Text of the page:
Since my talk at UC the day before the workshop will focus on my work on atomic test films, I thought it might be nice to invite folks to consider some of the larger questions the book engages, so I’m sharing the introduction and the first chapter. Also, since the book uses short sections I call “teasers” before these chapters, to invite readers to easily dip into, and travel around in, some of its key examples, I’ve included two of these as well to offer a glimpse of the range of materials the book considers. It might be nice to discuss the range interventions—methodological and otherwise—laid out in the introduction. I’ve included chapter one as more of a supplement (for any who may be interested) that lets you see how I engage amateur film.

Susan Courtney is Professor of Film and Media Studies and English at the University of South Carolina, where she co-founded the Orphan Film Symposium. Her most recent book, Split Screen Nation: Moving Images of the American West and South (Oxford UP), came out earlier this year. Recent publications also include a series of guest columns in Flow: A Critical Forum on Media and Culture on teaching race and media studies today. Courtney is also the author of Hollywood Fantasies of Miscegenation: Spectacular Narratives of Gender and Race, 1903-1967 (Princeton UP).

October 13th, 2017 – Donald Crafton

Please join us for the opening Mass Culture Workshop (2017-18) this Friday, October 13th at 11 am in Cobb 311. We are looking forward to starting with a wonderful tribute to Hannah Frank by Donald Crafton, Professor of Film, Television, and Theatre (Emeritus), University of Notre Dame. His paper is titled “Pentimenti: Painterly Traces in the Films of Georges Schwizgebel.”

Georges Schwizgebel, L’Homme sans ombre, (c) 2004 National Film Board of Canada

No paper will be pre-circulated.

Refreshments will be provided.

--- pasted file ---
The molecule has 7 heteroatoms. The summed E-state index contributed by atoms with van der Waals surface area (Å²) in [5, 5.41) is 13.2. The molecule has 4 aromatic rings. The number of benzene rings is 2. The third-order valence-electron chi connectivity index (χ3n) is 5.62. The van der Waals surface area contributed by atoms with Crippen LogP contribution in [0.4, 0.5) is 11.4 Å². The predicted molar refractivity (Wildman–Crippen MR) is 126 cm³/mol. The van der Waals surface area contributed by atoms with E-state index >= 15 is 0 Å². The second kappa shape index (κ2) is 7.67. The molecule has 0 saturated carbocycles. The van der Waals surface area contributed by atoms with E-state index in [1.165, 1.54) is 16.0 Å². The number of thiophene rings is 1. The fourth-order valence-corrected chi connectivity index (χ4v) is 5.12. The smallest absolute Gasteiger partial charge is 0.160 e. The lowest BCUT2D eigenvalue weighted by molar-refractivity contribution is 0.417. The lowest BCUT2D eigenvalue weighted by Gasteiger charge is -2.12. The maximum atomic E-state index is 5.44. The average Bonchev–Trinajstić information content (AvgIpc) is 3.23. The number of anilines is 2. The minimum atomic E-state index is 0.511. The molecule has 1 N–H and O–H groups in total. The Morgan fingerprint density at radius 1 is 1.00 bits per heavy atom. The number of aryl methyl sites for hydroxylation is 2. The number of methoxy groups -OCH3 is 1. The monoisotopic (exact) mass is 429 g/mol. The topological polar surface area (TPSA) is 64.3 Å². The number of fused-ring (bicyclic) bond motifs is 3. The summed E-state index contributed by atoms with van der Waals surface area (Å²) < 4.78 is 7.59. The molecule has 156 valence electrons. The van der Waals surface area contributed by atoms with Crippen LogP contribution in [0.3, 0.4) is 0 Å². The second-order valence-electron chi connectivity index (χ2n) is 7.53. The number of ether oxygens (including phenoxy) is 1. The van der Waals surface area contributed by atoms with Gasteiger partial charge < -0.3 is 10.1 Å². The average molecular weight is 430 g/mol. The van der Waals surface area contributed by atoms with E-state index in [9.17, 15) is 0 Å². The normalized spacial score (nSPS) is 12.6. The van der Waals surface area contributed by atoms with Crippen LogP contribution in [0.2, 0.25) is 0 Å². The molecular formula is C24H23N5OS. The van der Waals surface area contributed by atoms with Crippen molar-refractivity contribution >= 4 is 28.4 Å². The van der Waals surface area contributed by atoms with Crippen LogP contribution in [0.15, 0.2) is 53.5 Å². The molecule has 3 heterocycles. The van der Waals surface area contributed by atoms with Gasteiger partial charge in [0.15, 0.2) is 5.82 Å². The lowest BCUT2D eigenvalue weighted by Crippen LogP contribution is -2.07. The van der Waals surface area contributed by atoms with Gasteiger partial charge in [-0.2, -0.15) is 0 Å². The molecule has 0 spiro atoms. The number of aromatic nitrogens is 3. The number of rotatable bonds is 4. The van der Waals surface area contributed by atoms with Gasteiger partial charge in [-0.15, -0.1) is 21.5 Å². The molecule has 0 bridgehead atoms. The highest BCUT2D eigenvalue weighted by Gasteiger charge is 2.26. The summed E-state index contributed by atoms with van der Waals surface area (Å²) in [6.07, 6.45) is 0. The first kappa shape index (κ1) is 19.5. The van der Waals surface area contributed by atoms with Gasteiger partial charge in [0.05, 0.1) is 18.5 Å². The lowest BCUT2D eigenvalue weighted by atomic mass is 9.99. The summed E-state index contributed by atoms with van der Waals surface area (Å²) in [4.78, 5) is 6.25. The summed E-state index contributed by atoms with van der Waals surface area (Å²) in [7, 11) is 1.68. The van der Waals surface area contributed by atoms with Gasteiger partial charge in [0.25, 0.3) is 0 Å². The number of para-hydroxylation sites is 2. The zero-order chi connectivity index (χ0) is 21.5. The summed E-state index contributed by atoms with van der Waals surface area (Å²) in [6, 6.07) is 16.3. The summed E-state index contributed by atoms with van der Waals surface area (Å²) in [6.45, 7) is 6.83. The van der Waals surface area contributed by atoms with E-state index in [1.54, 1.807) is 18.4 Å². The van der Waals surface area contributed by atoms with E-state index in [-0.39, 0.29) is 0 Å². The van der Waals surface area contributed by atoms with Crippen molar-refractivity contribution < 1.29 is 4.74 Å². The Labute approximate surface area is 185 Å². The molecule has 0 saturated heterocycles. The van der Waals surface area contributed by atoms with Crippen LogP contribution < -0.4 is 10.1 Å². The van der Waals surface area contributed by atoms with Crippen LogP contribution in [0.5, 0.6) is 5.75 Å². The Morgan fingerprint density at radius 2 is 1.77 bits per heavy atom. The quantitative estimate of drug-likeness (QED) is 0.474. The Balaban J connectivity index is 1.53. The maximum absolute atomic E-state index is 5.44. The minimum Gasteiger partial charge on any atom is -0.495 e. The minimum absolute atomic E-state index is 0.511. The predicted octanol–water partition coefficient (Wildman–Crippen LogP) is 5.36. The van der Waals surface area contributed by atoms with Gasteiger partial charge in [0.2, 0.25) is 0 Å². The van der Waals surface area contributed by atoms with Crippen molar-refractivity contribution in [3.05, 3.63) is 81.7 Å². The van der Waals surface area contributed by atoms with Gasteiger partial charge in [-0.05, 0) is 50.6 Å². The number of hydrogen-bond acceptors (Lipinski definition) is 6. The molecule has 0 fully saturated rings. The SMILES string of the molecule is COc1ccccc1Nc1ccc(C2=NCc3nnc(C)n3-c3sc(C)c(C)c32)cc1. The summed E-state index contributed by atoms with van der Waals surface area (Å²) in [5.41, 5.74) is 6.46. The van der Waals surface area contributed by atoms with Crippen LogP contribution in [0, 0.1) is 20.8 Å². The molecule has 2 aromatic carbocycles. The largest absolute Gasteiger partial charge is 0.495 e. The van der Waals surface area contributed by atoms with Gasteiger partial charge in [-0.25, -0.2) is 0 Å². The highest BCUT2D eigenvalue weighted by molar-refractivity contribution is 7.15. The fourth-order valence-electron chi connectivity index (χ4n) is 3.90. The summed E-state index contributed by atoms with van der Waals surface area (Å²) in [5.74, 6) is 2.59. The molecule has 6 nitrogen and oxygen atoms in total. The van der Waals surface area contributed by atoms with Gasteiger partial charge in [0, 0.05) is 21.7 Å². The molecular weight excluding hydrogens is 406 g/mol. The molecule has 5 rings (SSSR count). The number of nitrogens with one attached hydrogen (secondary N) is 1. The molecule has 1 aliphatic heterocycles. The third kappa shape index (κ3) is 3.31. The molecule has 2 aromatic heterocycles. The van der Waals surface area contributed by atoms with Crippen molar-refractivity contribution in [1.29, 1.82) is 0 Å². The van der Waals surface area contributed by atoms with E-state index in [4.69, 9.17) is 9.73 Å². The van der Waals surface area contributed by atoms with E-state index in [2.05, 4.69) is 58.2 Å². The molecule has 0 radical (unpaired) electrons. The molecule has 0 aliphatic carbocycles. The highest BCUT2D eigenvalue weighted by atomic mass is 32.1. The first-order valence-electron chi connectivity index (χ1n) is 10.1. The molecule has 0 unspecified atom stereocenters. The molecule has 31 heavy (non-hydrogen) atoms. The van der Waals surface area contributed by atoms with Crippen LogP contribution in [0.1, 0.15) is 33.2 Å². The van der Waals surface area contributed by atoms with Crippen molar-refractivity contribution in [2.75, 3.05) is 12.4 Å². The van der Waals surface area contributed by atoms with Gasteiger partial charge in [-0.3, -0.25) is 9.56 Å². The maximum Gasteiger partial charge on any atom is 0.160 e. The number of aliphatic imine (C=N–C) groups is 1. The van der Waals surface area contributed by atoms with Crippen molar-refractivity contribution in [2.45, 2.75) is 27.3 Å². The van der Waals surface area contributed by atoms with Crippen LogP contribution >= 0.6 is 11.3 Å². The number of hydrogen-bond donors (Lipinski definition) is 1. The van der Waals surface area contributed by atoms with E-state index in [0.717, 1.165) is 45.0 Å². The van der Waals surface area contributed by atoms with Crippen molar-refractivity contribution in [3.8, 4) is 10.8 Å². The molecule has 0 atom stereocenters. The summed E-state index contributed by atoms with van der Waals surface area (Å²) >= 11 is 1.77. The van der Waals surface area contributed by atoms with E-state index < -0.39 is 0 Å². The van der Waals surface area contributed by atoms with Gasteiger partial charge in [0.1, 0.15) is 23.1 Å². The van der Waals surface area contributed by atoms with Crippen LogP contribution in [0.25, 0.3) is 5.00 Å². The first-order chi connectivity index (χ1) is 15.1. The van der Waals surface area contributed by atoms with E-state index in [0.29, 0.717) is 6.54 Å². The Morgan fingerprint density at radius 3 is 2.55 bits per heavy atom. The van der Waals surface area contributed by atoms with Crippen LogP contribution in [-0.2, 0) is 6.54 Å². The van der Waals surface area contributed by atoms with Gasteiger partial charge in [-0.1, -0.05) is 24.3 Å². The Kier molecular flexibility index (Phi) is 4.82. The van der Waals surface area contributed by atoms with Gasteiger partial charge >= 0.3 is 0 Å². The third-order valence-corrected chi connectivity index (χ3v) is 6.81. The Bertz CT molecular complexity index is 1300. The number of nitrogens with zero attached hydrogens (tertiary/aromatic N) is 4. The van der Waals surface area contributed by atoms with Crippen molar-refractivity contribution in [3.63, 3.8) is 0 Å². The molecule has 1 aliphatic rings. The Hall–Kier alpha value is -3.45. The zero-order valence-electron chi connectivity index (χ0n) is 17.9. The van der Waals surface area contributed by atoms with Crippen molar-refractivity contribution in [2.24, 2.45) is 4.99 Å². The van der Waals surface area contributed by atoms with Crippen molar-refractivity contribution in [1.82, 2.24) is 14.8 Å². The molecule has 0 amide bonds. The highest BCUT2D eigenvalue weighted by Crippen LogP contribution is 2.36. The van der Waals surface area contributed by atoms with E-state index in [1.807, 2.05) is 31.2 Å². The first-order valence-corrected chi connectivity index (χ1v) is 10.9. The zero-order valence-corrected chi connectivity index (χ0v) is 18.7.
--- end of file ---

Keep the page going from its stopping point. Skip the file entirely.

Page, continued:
Look forward to seeing you.

Yours in Mass Cult,
Jenisha and Panpan


Abstract

Hannah Frank, in her Ph. D. dissertation and the book that she was preparing before her untimely death, was pioneering a new way of exploring cinema by applying frame-based analysis to theatrical animation, that is, to classic Hollywood cartoons. Her efforts were aimed at breaking through the enduring familiarity of these works by revealing the micro-events, blemishes, errors and corrections that the filmmakers assumed to have been masked by the films’ passage through the projector at 24 fps. She insisted that animation was never cameraless, and that the animated image was just as indexical as any other cinematized image. Each frame is a photograph of an object in its real-world environment, whether as a mise-en-scene with humans, or puppets on a stage, or stacks of paper and cels on an animation stand. She contended that, “all animation—whether produced by a single artist, such as [Robert] Breer or [Ken] Jacobs, or at a major production studio, such as Universal or Warner Bros.—amounts to ‘single-frame cinematography.’” Quoting Eisenstein, she insisted on “a definition that ‘logically implies that animation and montage are equivalent, that they represent the same basic operation.’ And while most cartoons aim to soften the discontinuity between frames through the careful frame-by-frame reconstruction of animal and human locomotion, they sometimes deviate from that tendency—and quite radically” (dissertation, 40).

This presentation is a demonstration of and inquiry into the analytic methods proposed by Frank. The subject is Swiss filmmaker Georges Schwizgebel (b. 1944). Schwizgebel’s work lends itself to this approach, not because they are commercial, neo-Hollywoodian cartoons, but on the contrary because they are hermetic, very dense visually, and crafted in extremely fine detail. In particular, he uses thick layers of paint, called impasto, for both the figures and the backgrounds, both of which often are repainted for every exposure. When in motion, this technique creates very complicated and ambiguous relationships between figure and ground, with the moving characters seeming to battle their way through a solid atmosphere of paint. Other techniques include creating dizzying movements that simulate a camera flying over landscapes and through spaces, often marked with deep shadows. Schwizgebel also refines the classic animation technique of cycling, that is, re-photographing the drawings or cels in a series to generate rhythmic, pulsing movement. For examples of his films, see Jeu and L’Homme sans ombre.